Legislation paves way for more pipelines
By Phreddy Wischusen
The Michigan Citizen
On April 1, Lt. Gov. Brian Calley signed four bills into law, which allow and incentivize natural gas and oil companies to build more pipelines, ostensibly to capture carbon dioxide emissions from existing and natural gas wells. Carbon dioxide (CO2) emissions, the leading cause of global climate change, occur naturally during the process of extracting fossil fuels. The four laws provide for tax incentives to resource companies who capture that CO2 and use it either to sell commercially — for use in the manufacture of carbonated beverages — or in a process called enhanced oil recovery.
The EOR process pumps CO2 into previously tapped wells in order to extract the final remnants of fossil fuels from the well. A pipeline infrastructure is necessary to transport the captured CO2, supporters say.
“The alternative to the sequestration of CO2 is emissions into the atmosphere. The bill provides a viable alternative to capture that CO2 and store in wells underground,” says State Rep. Thomas Stallworth, D-Detroit, who introduced one of the four bills to the legislature. “It’s a much more environmentally friendly process.”
Currently, Stallworth says, none of Michigan’s resource extraction companies are capturing their CO2 emissions. Stallworth told the Michigan Citizen he favored incentivizing the companies to capture the emissions rather than forcing them to do it through strict regulation.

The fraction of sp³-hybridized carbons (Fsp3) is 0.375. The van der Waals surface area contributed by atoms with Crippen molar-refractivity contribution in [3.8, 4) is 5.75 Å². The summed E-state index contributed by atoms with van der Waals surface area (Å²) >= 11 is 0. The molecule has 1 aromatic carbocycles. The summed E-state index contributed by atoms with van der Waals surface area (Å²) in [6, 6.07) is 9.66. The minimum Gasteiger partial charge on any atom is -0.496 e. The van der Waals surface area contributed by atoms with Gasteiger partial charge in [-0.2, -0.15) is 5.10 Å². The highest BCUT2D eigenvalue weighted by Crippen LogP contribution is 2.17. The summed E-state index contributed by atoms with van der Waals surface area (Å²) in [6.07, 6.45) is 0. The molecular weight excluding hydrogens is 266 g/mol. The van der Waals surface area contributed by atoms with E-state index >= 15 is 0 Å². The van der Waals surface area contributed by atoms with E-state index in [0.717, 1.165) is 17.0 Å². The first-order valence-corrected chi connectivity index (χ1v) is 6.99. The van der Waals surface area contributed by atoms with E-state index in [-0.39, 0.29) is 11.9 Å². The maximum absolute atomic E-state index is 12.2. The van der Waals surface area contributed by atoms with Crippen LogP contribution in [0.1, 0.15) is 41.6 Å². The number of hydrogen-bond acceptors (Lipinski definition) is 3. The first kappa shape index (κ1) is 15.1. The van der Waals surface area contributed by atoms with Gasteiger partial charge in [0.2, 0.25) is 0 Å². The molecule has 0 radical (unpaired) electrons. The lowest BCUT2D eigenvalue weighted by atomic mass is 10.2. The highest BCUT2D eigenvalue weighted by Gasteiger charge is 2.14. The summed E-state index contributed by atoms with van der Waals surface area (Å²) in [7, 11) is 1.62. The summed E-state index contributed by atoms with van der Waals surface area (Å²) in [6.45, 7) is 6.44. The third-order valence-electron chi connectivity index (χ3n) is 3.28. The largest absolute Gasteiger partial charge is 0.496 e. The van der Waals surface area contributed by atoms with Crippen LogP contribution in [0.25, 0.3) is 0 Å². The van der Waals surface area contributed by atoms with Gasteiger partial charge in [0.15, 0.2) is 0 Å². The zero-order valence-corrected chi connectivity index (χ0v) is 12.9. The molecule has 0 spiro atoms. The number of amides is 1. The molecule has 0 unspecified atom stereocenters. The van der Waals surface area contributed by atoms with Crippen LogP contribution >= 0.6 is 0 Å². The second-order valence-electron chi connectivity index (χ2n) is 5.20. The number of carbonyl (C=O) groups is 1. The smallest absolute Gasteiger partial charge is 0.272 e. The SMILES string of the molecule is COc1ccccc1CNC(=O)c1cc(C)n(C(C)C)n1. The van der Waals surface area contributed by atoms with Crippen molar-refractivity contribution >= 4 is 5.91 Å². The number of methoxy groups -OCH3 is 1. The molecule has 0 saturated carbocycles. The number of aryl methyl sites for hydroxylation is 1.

Strict regulation “would put Michigan at a competitive disadvantage for business and the jobs we desperately need. Such regulation requirements would be more effective if required at the federal level to ensure a level playing field for all states,” he said.
Mike Berkowitz, Sierra Club Michigan Chapter, says the same environmental risks associated with pipelines that carry tar sands oil can occur with CO2 and recovered gas pipelines.
Although the stated intent of the new legislation encourages the capture of CO2 emissions and EOR, the wording of the law gives the same powers of eminent domain to companies that want to construct new oil and natural gas pipelines as it does to those constructing CO2 pipelines. This could potentially allow for the expansion of hydraulic fracturing, known as “fracking,” in the state, which has been shown to cause earthquakes and pollute groundwater. Additionally, more wells mean more CO2 emissions.
The UN recently released a report saying the effects of global warming would “severe, pervasive and irreversible,” and would affect everyone on the planet, but would have a disproportionately negative affect on the global poor. Detroit is the poorest city in America with a population of 250,000 or more, according to U.S. Census data.